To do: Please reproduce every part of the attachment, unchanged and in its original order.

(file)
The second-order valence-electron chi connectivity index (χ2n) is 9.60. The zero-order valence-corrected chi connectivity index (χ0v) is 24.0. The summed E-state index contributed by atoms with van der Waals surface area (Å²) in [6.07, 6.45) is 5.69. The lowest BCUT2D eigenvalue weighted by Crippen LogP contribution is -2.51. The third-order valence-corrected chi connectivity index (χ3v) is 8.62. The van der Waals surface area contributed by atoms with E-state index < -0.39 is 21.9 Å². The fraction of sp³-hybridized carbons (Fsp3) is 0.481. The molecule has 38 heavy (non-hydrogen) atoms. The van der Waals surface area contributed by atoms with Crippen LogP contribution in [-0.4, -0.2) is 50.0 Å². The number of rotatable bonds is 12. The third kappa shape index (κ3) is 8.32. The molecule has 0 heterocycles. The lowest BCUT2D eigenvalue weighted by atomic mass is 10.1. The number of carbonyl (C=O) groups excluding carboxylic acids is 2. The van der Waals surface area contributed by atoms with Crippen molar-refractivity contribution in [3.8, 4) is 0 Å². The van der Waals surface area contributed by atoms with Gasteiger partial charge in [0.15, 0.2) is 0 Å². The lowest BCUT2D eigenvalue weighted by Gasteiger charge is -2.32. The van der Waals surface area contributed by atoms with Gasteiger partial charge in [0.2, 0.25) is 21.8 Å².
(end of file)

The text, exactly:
The second-order valence-electron chi connectivity index (χ2n) is 9.60. The zero-order valence-corrected chi connectivity index (χ0v) is 24.0. The summed E-state index contributed by atoms with van der Waals surface area (Å²) in [6.07, 6.45) is 5.69. The lowest BCUT2D eigenvalue weighted by Crippen LogP contribution is -2.51. The third-order valence-corrected chi connectivity index (χ3v) is 8.62. The van der Waals surface area contributed by atoms with E-state index < -0.39 is 21.9 Å². The fraction of sp³-hybridized carbons (Fsp3) is 0.481. The molecule has 38 heavy (non-hydrogen) atoms. The van der Waals surface area contributed by atoms with Crippen LogP contribution in [-0.4, -0.2) is 50.0 Å². The number of rotatable bonds is 12. The third kappa shape index (κ3) is 8.32. The molecule has 0 heterocycles. The lowest BCUT2D eigenvalue weighted by atomic mass is 10.1. The number of carbonyl (C=O) groups excluding carboxylic acids is 2. The van der Waals surface area contributed by atoms with Crippen molar-refractivity contribution in [3.8, 4) is 0 Å². The van der Waals surface area contributed by atoms with Gasteiger partial charge in [0.15, 0.2) is 0 Å². The lowest BCUT2D eigenvalue weighted by Gasteiger charge is -2.32. The van der Waals surface area contributed by atoms with Gasteiger partial charge in [0.2, 0.25) is 21.8 Å².